By Chris Hoenig
Blacks and Latinos use their smartphones to do their banking more than any other race or ethnicity, according to a new study. The results of the Pew Research Center survey released this month serve to confirm a report from the Federal Reserve Board (FRB) last year, which found that Blacks and Latinos make up a “disproportionately high rate” of mobile-banking users.
The Pew study found that the popularity of mobile banking is growing quickly, having nearly doubled in the past two years. Among the respondents, 41 percent of nonwhites say they use their smartphones to check their balances and make other transactions, including 39 percent of Blacks. Only 32 percent of whites said they bank on their cell phones, which is below the overall national average of 35 percent.
And while banking on traditional desktops/laptops is also on the rise, white Americans lead that group. Sixty-three percent of whites say they bank online, as well as 62 percent of Latinos, but only 48 percent of Blacks reported using standard Internet connections to do their banking—a combination of statistics that some researchers don’t find surprising.
A 2010 survey by Nielsen found a variety of stats that give credence to the Pew and FRB studies. Among cell-phone owners, more Latinos (45 percent) and Blacks (33 percent) had smartphones than whites (27 percent). By 2013, that number was up to 71 percent for Blacks, compared to a national average of just 62 percent.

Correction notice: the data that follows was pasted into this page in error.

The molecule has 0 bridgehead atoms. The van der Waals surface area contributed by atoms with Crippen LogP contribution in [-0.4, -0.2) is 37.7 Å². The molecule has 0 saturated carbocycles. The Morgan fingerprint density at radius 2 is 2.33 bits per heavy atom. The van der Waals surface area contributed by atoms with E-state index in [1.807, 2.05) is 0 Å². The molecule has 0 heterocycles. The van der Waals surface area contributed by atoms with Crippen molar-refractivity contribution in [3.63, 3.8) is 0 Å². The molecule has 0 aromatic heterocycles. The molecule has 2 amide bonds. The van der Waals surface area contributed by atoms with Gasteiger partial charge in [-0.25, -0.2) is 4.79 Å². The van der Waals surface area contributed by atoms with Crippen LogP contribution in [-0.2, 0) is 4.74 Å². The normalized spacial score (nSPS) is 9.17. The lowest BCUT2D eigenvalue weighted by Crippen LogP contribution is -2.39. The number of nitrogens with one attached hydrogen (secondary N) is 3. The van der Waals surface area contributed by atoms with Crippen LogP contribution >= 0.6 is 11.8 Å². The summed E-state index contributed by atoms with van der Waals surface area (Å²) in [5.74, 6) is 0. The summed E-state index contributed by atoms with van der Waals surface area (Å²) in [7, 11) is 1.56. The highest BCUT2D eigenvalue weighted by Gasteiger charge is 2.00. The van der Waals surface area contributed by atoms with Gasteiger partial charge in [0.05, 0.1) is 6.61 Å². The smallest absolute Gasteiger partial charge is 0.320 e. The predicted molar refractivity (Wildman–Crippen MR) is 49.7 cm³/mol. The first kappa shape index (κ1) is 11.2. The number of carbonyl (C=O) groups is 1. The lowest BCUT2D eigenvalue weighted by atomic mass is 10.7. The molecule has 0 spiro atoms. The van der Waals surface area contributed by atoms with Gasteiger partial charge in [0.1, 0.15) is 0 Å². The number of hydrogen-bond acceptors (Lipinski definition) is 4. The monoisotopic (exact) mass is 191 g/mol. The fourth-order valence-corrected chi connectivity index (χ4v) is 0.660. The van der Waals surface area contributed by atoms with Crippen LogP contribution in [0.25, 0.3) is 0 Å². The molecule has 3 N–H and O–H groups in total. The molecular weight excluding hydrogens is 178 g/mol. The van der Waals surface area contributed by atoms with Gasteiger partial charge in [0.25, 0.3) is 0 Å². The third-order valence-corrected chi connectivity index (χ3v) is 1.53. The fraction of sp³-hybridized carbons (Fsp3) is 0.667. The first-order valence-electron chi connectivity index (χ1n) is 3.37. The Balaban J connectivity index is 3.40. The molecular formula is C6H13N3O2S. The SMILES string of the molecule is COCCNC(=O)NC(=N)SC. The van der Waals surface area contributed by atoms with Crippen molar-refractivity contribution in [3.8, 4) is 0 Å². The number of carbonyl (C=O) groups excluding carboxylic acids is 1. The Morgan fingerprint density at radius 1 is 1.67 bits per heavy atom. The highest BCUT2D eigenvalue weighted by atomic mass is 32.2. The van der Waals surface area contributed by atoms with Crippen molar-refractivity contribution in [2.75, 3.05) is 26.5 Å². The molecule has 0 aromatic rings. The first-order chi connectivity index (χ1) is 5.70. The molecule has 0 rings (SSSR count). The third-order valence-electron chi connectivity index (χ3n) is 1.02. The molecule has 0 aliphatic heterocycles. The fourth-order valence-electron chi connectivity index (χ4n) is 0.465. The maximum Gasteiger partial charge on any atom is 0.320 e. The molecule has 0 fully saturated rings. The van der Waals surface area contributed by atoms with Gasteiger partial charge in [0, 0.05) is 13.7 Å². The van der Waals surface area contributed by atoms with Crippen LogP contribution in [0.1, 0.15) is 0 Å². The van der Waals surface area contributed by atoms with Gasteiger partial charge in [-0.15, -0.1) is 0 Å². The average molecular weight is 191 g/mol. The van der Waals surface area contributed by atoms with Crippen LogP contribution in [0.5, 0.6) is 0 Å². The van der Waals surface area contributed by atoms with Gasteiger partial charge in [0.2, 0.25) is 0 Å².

Blacks also used their phones more than any other racial or ethnic group—averaging more than 1,300 voice minutes and 780 text messages a month—and their use of mobile data and apps is very high. “Black consumers are also 30 percent more likely to visit Twitter using mobile phones than the average customer,” Nielsen spokesman Matthew Hurst said.
Rutgers University Assistant Professor of Communication Vikki Katz tells DiversityInc that socioeconomic factors likely play a large role, pointing to additional Pew data that show less overall use of home-based broadband Internet by the Black community. “Higher rates of mobile banking are not surprising among individuals who, if they choose to do online banking, can only do so via a mobile device,” she said, “as opposed to being able to choose between doing so on a mobile phone or a PC.
“There may be multiple factors in play simultaneously: higher rates of smartphone Internet use, less home-based broadband, environmental constraints and, perhaps, social norms related to online activity among family and friends.”
Dedrick Muhammad, Executive Director of the Financial Freedom Center, also believes that being able to get to banks themselves is a factor. “Historically, access to brick-and-mortar banks is not as prevalent in African-American communities,” he said, adding that many banks charge higher fees to bank in person than online. “So you have a cheaper product, using a cheaper means that provides greater access to African-Americans. It makes sense that African-Americans use mobile banking more.”